If spring cleaning is your thing, remember to include your ag operations. Now is a great time to refresh your commitment to better management practices to make the most of all your resources: time, energy, money, and our environment.
One year ago, fertilizer costs were soaring. Growers were sharply focused on using this input wisely. While costs have gone down, the need for judicious nutrient applications remains more important than ever thanks to growing regulatory scrutiny.
Florida growers have many resources to assist them in making wise fertilization decisions. Fertilizer manufacturers and dealers have a wealth of information about their products available. Many certified crop advisers are already qualified or in training to assist you in nutrient management planning. The International Plant Nutrition Institute (www.ipni.net) has a toolbox of decision aids aimed at helping farmers fertilize better.
Here in Florida, the University of Florida/Institute of Food and Agricultural Sciences (UF/IFAS) is amassing a body of peer-reviewed research to serve as the backbone of commodity-specific best management practices (BMPs) manuals. BMPs are “practical, cost-effective actions that agricultural producers can take to reduce the amount of pesticides, fertilizers, animal waste, and other pollutants” entering our environment.
In recent weeks, Dr. Tom Obreza, UF/IFAS Interim Associate Dean for Extension, has given presentations on BMPs to the statewide UF/IFAS Regional Advisory Councils. He has highlighted the collaborative process used to develop diverse BMP manuals, ranging from citrus to cattle, sod to nursery plants, and golf courses to the green industries manual designed for lawn and landscape care professionals.
In every case, science underpins the UF/IFAS BMP recommendation. He underscored the effect of BMPs with success stories â€” like the citrus operation with a 222-acre grove testing conventional applications to variable rate technology fertilization. The variable rate application resulted in a 23% savings in applied fertilizer â€” 37 tons per application versus 48 tons applied conventionally. He put it in terms citrus growers can visualize â€” that’s a savings of one 20-ton fertilizer load for every 150 acres fertilized. Dramatic results were shown by a nursery grower who’s saving 90% more water, cutting use from 18 million gallons annually to 1.7 million gallons a year through BMP implementation and new technology.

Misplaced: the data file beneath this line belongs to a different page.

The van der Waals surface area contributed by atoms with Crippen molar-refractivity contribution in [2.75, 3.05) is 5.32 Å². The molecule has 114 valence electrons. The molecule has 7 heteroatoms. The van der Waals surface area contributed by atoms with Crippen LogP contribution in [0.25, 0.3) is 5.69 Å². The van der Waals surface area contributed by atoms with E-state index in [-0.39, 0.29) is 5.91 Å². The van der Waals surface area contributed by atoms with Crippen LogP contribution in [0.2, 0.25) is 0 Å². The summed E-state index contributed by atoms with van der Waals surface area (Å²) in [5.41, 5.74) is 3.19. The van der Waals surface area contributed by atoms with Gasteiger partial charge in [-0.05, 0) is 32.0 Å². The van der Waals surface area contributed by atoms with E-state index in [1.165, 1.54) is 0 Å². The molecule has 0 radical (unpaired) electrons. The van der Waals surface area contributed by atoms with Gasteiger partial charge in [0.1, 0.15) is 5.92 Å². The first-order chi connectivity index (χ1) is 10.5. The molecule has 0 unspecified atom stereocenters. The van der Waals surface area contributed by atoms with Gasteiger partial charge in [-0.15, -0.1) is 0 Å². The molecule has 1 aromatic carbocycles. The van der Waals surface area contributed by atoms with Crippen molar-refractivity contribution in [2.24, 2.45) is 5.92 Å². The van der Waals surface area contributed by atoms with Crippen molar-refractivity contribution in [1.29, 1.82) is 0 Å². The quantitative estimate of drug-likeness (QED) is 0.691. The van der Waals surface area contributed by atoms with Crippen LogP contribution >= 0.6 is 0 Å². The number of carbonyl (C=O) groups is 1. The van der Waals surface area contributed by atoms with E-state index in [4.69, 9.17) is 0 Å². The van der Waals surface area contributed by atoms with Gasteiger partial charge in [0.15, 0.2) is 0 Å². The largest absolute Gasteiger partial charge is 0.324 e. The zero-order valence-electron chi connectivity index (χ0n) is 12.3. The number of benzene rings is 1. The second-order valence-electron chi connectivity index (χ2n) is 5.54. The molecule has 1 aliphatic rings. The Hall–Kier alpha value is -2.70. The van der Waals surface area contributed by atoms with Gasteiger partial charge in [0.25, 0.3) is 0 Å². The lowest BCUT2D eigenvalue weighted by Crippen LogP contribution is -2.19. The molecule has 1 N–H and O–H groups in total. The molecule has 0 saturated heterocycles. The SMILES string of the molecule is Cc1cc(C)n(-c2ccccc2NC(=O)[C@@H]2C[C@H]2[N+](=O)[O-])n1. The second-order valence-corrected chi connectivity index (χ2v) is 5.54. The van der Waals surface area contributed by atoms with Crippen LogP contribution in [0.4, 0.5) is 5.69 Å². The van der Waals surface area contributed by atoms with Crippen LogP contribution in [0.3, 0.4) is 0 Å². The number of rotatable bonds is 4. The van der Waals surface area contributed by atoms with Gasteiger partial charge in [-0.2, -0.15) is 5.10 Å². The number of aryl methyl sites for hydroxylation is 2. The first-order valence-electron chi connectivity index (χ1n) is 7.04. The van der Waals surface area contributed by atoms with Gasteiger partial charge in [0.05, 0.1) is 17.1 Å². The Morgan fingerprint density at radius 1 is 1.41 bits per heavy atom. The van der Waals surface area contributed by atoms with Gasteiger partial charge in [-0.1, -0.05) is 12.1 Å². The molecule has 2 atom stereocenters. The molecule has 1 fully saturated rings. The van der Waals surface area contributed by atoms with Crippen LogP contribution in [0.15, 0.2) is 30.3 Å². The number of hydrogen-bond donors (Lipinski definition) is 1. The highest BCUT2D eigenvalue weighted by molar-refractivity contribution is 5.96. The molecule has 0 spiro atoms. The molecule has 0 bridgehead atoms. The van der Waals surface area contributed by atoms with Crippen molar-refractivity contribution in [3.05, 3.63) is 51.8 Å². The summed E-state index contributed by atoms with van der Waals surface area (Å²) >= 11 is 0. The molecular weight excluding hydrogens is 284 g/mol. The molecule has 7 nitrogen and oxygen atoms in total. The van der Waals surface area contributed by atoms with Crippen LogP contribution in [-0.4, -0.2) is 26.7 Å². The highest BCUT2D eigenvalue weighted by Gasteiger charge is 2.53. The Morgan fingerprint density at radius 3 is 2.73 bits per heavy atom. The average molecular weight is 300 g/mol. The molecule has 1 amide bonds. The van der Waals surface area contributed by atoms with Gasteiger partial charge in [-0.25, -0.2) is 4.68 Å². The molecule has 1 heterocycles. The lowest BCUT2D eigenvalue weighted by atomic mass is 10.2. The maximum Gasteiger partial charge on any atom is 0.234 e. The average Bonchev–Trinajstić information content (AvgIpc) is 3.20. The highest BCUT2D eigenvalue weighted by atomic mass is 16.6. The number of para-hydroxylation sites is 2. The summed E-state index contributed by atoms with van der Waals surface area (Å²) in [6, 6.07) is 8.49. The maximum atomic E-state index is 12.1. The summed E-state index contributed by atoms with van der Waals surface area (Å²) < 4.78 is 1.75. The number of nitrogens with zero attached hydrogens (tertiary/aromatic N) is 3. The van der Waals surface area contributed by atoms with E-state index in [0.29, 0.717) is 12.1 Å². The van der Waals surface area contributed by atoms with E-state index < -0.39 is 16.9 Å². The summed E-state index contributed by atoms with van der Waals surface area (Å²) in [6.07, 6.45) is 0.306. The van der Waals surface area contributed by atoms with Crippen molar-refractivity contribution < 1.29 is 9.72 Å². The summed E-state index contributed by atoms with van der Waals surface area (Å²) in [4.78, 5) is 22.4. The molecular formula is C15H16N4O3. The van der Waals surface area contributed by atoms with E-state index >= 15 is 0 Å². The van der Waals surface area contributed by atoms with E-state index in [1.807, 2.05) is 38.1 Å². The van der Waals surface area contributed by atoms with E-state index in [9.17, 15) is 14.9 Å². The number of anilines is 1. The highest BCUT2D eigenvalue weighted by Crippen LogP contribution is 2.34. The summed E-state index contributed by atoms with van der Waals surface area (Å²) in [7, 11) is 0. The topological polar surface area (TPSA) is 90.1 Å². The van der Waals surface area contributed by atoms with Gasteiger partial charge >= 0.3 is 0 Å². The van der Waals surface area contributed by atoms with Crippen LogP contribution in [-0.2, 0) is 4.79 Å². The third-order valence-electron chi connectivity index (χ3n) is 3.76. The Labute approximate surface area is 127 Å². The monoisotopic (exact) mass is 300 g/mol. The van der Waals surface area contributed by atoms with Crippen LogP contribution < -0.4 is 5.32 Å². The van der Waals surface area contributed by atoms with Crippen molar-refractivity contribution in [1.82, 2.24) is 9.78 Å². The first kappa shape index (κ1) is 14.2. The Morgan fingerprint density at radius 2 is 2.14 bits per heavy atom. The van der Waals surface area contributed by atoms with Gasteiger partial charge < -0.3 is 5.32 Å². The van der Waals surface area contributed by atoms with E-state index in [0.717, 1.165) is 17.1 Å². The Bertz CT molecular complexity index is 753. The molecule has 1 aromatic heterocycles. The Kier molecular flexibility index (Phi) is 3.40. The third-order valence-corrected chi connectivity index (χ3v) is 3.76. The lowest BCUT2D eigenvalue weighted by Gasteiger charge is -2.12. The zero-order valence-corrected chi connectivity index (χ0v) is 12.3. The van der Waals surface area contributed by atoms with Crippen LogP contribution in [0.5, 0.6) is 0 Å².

Science Takes Center Stage
Among the challenges still to be worked out are how to handle the competing needs of stakeholders during tough economic times when resources are dwindling, all the while providing the research and education outreach for diverse BMP programs based on science. It’s imperative that science underlie the BMPs because although they are currently voluntary in nature, many are becoming regulatory tools as agencies seek to handle environmental concerns.
Ultimately, fertilizer remains an essential investment each year. Adequate crop nutrition is a necessity in production.
So, heed the message of the International Plant Nutrition Institute: “Use every tool available to choose only the fertilizer products that are needed, keep accurate field records to predict the right fertilizer application rate, apply nutrients at the right time to meet crop requirements, and place the valuable fertilizer in the right place to get the maximum benefit.”
- For related topics, go to www.ipni.net/fertilizer2009. Aids to help farmers and crop advisers make more informed decisions are available in the Toolbox section of the International Plant Nutrition Institute’s website: www.ipni.net/toolbox.
- For more about Florida’s BMPs, go to the Florida Department of Agriculture and Consumer Services’ Office of Agricultural Water Policy website at